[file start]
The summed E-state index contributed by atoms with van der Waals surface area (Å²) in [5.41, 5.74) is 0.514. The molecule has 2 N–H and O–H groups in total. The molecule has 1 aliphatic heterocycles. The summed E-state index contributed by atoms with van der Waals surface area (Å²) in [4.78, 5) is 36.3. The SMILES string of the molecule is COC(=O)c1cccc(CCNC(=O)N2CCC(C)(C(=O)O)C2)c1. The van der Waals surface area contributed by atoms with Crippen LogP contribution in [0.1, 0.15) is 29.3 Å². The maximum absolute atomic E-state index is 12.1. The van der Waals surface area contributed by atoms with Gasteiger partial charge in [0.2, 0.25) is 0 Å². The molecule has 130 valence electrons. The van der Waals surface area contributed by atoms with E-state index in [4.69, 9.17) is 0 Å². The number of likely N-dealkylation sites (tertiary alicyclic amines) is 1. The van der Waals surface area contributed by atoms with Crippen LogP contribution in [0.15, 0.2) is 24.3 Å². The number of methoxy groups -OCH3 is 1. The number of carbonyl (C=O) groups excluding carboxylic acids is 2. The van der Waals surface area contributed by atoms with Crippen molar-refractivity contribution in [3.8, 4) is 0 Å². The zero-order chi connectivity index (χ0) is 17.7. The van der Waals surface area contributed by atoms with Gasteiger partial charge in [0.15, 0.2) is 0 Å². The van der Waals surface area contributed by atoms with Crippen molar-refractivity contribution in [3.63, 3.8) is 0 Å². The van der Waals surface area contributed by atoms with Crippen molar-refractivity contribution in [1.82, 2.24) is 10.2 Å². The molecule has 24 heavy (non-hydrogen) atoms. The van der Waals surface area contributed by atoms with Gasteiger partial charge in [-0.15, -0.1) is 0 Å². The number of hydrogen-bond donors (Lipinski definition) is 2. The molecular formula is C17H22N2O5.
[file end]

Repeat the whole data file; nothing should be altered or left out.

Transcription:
The summed E-state index contributed by atoms with van der Waals surface area (Å²) in [5.41, 5.74) is 0.514. The molecule has 2 N–H and O–H groups in total. The molecule has 1 aliphatic heterocycles. The summed E-state index contributed by atoms with van der Waals surface area (Å²) in [4.78, 5) is 36.3. The SMILES string of the molecule is COC(=O)c1cccc(CCNC(=O)N2CCC(C)(C(=O)O)C2)c1. The van der Waals surface area contributed by atoms with Crippen LogP contribution in [0.1, 0.15) is 29.3 Å². The maximum absolute atomic E-state index is 12.1. The van der Waals surface area contributed by atoms with Gasteiger partial charge in [0.2, 0.25) is 0 Å². The molecule has 130 valence electrons. The van der Waals surface area contributed by atoms with E-state index in [4.69, 9.17) is 0 Å². The number of likely N-dealkylation sites (tertiary alicyclic amines) is 1. The van der Waals surface area contributed by atoms with Crippen LogP contribution in [0.15, 0.2) is 24.3 Å². The number of methoxy groups -OCH3 is 1. The number of carbonyl (C=O) groups excluding carboxylic acids is 2. The van der Waals surface area contributed by atoms with Crippen molar-refractivity contribution in [3.8, 4) is 0 Å². The zero-order chi connectivity index (χ0) is 17.7. The van der Waals surface area contributed by atoms with Gasteiger partial charge in [0.15, 0.2) is 0 Å². The van der Waals surface area contributed by atoms with Crippen molar-refractivity contribution in [3.63, 3.8) is 0 Å². The van der Waals surface area contributed by atoms with Crippen molar-refractivity contribution in [1.82, 2.24) is 10.2 Å². The molecule has 24 heavy (non-hydrogen) atoms. The van der Waals surface area contributed by atoms with Gasteiger partial charge in [-0.15, -0.1) is 0 Å². The number of hydrogen-bond donors (Lipinski definition) is 2. The molecular formula is C17H22N2O5.